Facebook’s official “Diversity” account announced another sweeping change to the gender selection on users’ profiles. Starting today, users of Facebook’s English sites can type pretty much whatever they want into a custom box.
“We recognize that some people face challenges sharing their true gender identity with others, and this setting gives people the ability to express themselves in an authentic way,” the unnamed Diversity account holder said.
This change follows in the footsteps of Facebook’s decision last year to expand its gender options, which were previously limited to male, female, or no response. Just like the last update, users must type their preferred gender descriptor after choosing “other,” and Facebook will suggest terms from its prior list like “androgynous” and “gender fluid.” However, if users want to type in their own descriptor, they can now do so—and then choose whether that descriptor is shown publicly, to friends, or privately. Users can also still choose a preferred pronoun: him, her, or they/them.
An important update on the Facebook “Real Names” Policy
“Facebook has apologized to the LGBT community for attempting to force them to use their “real” names on the social media service – a newly enforced policy that has caused uproar in the past few weeks.”
“The world’s largest social network has heard from people such as drag queens and kings, transgender people, musicians, and friends and family of those affected. They objected to the company’s move to take away their choice over what name to use on their accounts.”
“Facebook has begun vigorous enforcement of its “name policy,” requiring all users of the social network to provide their real names—those “listed on your credit card, driver’s license or student ID.” The policy is not new—Facebook has long asked for users’ “real names” at registration—but it has come under new fire after Facebook disabled the profile of San Francisco LGBT activist and drag queen Sister Roma last week, forcing her to post under her legal name “Michael Williams.” ”
“The social media outrage was almost immediate. An online petition on Change.org demanding Facebook change its policy has already garnered 18,300 signatures. Today, Facebook representatives met with members of the drag and LGBT communities in San Francisco. Regardless of the outcome of today’s meeting at Facebook HQ, (I’m pessimistic considering the protesters only got to meet with Facebook’s “PR and Pride” teams), these people’s lives have already been impacted by Facebook’s enforcement policy.”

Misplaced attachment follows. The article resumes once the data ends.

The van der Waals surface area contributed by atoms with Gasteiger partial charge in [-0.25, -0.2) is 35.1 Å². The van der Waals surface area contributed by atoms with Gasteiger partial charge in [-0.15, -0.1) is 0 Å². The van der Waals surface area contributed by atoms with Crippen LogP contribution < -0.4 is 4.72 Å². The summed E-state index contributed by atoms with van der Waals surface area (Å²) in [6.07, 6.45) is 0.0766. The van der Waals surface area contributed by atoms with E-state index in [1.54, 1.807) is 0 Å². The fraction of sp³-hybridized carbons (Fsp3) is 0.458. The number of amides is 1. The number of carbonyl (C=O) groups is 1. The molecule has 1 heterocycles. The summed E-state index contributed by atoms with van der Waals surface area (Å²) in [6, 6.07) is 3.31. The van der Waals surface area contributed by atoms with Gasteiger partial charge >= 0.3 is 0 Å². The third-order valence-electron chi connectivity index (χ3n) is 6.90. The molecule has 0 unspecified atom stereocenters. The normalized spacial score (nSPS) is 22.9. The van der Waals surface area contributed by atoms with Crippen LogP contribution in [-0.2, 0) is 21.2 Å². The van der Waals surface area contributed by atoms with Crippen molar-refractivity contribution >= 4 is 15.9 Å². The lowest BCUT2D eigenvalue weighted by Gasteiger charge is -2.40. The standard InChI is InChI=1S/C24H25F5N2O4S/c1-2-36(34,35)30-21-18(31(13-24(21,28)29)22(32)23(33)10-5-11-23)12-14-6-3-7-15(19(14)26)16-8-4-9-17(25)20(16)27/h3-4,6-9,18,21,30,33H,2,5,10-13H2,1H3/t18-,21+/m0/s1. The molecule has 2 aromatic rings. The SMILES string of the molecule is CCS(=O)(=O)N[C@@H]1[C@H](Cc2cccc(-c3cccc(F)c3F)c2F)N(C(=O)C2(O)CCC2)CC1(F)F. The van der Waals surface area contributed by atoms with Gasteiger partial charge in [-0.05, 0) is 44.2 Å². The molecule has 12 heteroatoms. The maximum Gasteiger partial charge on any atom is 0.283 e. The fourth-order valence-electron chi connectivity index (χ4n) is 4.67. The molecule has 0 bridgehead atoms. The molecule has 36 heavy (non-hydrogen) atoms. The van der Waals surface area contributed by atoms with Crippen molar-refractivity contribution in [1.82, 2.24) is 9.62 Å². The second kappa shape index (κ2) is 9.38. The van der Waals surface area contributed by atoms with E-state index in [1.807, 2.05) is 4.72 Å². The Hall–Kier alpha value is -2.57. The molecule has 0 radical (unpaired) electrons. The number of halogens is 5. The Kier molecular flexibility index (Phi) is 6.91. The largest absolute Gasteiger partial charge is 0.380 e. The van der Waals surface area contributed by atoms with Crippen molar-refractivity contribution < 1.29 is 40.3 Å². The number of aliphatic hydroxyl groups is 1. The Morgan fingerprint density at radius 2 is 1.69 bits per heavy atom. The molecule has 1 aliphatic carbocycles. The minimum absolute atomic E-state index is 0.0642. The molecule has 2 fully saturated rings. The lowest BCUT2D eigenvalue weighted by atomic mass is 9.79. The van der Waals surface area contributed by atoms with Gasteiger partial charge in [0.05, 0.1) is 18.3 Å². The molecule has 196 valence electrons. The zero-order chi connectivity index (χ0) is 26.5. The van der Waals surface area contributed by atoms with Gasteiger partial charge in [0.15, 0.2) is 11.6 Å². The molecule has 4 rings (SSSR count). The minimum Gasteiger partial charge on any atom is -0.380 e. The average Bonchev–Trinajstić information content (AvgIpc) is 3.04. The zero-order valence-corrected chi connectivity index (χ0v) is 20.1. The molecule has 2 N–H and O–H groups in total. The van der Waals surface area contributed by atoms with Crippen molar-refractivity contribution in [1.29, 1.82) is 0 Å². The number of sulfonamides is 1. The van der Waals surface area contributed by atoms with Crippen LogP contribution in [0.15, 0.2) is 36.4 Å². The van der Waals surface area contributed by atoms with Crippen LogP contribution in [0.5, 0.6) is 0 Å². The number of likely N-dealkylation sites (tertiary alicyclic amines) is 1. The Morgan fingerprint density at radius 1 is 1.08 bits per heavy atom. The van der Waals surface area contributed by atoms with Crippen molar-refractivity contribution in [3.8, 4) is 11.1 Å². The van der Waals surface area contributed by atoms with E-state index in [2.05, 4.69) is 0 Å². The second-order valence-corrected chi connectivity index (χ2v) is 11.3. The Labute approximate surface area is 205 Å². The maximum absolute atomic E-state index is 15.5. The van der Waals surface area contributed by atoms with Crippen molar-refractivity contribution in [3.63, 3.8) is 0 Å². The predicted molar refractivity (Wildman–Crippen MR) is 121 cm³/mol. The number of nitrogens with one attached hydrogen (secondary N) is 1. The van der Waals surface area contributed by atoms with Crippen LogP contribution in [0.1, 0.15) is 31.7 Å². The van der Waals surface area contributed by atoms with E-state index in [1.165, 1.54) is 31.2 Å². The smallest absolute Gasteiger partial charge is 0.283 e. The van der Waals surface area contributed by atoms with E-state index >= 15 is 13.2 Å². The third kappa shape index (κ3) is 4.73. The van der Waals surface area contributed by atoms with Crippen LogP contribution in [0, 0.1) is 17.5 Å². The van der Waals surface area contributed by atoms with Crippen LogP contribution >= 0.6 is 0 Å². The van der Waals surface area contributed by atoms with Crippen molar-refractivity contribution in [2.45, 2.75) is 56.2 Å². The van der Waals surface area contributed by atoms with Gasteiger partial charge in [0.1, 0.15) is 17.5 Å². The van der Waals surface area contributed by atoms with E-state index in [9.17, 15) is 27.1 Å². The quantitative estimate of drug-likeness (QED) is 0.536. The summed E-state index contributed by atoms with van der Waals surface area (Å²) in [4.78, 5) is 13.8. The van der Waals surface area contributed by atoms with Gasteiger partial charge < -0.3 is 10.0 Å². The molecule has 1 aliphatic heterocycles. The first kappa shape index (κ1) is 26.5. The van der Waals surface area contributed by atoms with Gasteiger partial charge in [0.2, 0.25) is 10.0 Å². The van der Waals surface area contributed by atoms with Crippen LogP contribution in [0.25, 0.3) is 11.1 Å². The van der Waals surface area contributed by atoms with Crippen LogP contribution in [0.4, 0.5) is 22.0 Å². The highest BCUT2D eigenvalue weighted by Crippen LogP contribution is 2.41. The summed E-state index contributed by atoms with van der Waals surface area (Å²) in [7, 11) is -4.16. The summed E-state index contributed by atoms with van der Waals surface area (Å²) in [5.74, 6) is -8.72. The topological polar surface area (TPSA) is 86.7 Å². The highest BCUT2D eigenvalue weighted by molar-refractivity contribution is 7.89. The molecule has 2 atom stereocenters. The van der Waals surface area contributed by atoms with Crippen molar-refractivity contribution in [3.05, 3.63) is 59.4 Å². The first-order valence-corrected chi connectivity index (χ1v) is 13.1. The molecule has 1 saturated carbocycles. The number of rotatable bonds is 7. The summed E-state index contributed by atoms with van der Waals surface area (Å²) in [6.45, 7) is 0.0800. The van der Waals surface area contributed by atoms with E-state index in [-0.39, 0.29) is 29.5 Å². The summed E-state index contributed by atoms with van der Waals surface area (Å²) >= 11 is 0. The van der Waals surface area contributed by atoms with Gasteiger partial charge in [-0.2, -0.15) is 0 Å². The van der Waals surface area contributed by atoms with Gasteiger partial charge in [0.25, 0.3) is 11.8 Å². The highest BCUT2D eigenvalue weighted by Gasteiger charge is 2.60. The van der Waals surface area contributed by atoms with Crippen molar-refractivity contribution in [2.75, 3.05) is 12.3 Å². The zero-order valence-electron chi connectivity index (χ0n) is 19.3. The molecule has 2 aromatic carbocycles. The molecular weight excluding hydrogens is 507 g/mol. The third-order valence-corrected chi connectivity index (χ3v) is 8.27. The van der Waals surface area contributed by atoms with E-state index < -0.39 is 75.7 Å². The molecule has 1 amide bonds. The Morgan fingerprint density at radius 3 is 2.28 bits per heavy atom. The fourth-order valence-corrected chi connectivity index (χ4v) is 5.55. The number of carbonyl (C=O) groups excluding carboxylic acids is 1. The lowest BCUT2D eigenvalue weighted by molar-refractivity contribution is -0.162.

If you’ve ever complained that the trolls junking up online comment sections are a bunch of sadistic psychopaths, you might be onto something. An online survey by a group of Canadian researchers suggests that Internet trolls are more likely than others to show signs of sadism, psychopathy and “Machiavellianism”: a disregard for morality and tendency to manipulate or exploit others.
“It was sadism, however, that had the most robust associations with trolling of any of the personality measures,” says an article by psychologists from the University of Manitoba, University of Winnipeg and University of British Columbia. “In fact, the associations between sadism and … scores were so strong that it might be said that online trolls are prototypical everyday sadists.” Sadism is a tendency to take pleasure in other people’s pain or discomfort.
On set, Deen told me he had first heard about Glass while channel surfing on a plane when a segment on CNN about Google’s attempts to block porn on the device caught his attention. “Immediately after hearing about it, I was like ‘I want to play with it.’”
And play with it he did. Deen donned my charcoal glass, San Dimas wore Dr. Cockles’ blue pair, and the two received training and tips on ways the Glass could theoretically be used during sex from the MiKandi team and myself. At one point Deen managed to toggle my Glass off of “Guest Mode” and would have Tweeted an illicit picture to my account if the WiFi was on. He endearingly feigned technological confusion, but it was obvious he’d seen his share of recording equipment and was soon calling the shots and coordinating the action with San Dimas, cracking Glass jokes in between takes.
While the trailer is definitely racy, it’s far from crude. The actors crack jokes about Glass (“Hey, I really like your Glass”) and play around with its various features. At one point, Deen notices San Dimas’ shoes, proceeds to find them online using Glass, proclaiming she overpaid for them.
Earlier this year, after Google announced Google Glass, a porn company called MiKandi immediately released the first porn app for Glass. Called Tits & Glass, it was the Instagram of homemade porn, allowing Glass users to shoot, share, and vote on porn videos. Immediately afterward, Google decreed that no porn apps will be allowed to run on its Glass eyewear, and MiKandi was forced to pull the app. Now the company is trying again–and there are implications for everyone.